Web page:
We are a commune of inquiring, skeptical, politically centrist, capitalist, anglophile, traditionalist New England Yankee humans, humanoids, and animals with many interests beyond and above politics. Each of us has had a high-school education (or GED), but all had ADD so didn't pay attention very well, especially the dogs. Each one of us does "try my best to be just like I am," and none of us enjoys working for others, including for Maggie, from whom we receive neither a nickel nor a dime. Freedom from nags, cranks, government, do-gooders, control-freaks and idiots is all that we ask for.
... there should be a special award for Fox News. Fox has done a great service to the American polity -- single-handedly breaking up the intellectual and ideological monopoly that for decades exerted hegemony (to use a favorite lefty cliché) over the broadcast media.
I said some years ago that the genius of Rupert Murdoch and Roger Ailes was to have discovered a niche market in American broadcasting -- half the American people. The reason Fox News has thrived and grown is because it offers a vibrant and honest alternative to those who could not abide yet another day of the news delivered to them beneath layer after layer of often undisguised liberalism.
What Fox did is not just create a venue for alternative opinion. It created an alternate reality.
A few years ago, I was on a radio show with a well-known political reporter who lamented the loss of a pristine past in which the whole country could agree on what the facts were, even if they disagreed on how to interpret and act upon them. All that was gone now. The country had become so fractured we couldn't even agree on what reality was. What she meant was that the day in which the front page of The New York Times was given scriptural authority everywhere was gone, shattered by the rise of Fox News.
What left me slack-jawed was the fact that she, like the cohort of mainstream journalists she represented so perfectly, was so ideologically blinkered that she could not fathom the plain fact that the liberal media were presenting the news and the world through a particular lens. The idea that it was particular, and that there might be competing ones, perhaps even superior ones, was beyond her ken.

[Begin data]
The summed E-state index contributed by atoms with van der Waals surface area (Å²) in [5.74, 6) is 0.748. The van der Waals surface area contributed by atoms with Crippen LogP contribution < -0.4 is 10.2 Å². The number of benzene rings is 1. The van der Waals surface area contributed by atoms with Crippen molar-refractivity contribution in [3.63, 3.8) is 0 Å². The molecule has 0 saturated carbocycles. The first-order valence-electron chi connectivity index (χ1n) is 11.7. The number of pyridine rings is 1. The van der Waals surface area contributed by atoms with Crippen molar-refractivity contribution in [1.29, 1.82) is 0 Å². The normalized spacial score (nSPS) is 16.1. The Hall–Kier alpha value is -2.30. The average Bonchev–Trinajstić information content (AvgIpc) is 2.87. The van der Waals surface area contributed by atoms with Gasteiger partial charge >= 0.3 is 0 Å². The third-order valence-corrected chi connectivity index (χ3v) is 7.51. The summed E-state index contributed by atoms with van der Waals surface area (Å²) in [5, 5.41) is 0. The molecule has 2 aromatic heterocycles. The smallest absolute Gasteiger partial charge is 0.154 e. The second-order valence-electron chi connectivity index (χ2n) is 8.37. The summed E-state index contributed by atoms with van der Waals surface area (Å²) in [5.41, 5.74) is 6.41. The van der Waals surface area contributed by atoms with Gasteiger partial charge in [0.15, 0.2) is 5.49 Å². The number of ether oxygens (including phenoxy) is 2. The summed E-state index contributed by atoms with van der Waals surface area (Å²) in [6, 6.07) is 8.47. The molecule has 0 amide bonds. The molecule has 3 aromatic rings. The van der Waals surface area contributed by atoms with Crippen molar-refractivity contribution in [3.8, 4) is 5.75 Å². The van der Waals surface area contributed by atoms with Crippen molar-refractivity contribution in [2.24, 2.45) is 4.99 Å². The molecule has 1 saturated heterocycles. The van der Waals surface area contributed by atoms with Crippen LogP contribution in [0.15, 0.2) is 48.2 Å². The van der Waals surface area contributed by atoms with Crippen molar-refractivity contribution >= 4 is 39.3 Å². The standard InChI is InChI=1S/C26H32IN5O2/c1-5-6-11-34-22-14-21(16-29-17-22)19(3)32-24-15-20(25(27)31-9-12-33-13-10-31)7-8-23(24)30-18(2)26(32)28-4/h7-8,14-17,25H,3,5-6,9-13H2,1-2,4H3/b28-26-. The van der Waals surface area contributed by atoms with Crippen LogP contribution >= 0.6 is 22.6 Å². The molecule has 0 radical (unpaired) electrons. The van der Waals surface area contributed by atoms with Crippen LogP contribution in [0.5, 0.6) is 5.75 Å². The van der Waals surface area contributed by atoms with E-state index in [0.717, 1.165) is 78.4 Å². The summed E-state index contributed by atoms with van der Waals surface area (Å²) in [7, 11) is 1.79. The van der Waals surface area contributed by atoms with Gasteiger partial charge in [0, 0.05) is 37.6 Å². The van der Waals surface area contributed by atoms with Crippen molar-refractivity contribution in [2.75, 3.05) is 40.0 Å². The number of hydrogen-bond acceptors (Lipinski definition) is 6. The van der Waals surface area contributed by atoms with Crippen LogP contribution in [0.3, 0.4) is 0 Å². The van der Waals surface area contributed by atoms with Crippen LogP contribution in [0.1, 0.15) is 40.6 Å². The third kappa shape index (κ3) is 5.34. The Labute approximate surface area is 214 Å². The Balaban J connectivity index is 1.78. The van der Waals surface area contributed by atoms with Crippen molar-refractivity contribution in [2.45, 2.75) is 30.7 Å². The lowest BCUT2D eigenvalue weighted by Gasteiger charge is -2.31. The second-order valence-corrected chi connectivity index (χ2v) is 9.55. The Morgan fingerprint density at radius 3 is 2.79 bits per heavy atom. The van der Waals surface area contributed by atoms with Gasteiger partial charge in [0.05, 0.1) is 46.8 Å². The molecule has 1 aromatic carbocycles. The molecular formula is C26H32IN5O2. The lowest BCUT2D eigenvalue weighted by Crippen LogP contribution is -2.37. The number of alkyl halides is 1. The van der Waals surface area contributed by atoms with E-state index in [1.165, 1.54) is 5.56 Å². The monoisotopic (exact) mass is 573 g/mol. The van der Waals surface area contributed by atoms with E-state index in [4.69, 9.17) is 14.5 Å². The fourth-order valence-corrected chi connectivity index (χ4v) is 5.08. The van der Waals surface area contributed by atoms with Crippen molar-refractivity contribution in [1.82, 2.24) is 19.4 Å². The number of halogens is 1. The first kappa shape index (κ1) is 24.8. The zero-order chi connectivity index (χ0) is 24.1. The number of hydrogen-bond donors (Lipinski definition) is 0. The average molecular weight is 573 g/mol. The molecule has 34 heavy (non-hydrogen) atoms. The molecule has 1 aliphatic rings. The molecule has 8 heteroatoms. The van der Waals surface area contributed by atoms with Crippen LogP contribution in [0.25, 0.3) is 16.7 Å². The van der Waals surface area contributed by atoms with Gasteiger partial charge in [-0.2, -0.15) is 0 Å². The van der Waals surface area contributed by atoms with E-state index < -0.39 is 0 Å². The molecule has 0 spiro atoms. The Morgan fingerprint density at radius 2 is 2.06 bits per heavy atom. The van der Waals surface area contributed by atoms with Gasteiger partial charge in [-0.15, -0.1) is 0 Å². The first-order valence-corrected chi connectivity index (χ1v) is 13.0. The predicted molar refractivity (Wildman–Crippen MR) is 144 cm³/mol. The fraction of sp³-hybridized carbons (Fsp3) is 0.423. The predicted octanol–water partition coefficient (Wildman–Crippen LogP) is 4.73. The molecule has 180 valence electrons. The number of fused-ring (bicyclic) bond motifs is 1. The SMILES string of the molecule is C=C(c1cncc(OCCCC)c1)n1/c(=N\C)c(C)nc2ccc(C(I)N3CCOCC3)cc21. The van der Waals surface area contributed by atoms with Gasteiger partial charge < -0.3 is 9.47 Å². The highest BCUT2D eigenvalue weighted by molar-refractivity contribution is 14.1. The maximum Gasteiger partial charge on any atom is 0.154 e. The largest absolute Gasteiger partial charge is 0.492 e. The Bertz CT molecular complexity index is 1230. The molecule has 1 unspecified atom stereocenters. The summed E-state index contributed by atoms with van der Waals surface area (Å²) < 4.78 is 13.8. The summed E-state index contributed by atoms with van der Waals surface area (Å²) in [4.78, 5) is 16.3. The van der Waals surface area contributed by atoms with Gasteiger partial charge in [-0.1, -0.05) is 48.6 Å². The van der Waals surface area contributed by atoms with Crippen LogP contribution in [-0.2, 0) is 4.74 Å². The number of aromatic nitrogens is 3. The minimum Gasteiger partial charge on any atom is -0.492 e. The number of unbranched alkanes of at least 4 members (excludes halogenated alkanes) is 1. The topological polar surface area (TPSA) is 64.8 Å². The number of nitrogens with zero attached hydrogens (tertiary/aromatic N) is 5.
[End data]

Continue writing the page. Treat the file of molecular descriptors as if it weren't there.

Mr. Krauthammer has, as usual, hit the nail on the head in this opinion piece. In my youth there were some fine newspapers in this country in various smaller and midsized cities, which presented a diversity of views. They were well-known among the grown-up thinkers in the country and were read by many centrist conservatives, libertarians and other thoughtful people. The one thing they didn't represent was a single organized viewpoint to which they all adhered, as Mr. Krauthammer's political journalist does in the essay above. If they had, it would have been worrisome to us, because it smacks of managed thought which, like a managed economy, is the opposite of free enterprise and freedom of thought.
We seem to be rushing to give up all of our important freedoms, one after another, these days.
Does anyone remember the beauty of the Des Moines Register? Truly wonderful until the editor and his family were murdered in their beds by some "unknown". In my opinion it was that savage act that began the long slow slip into the cowardice that has become the foundation of today's journalism community. Even if they found (don't know if they did) the animal that did it--it was understood that dirty power players can hire any animal to commit any crime.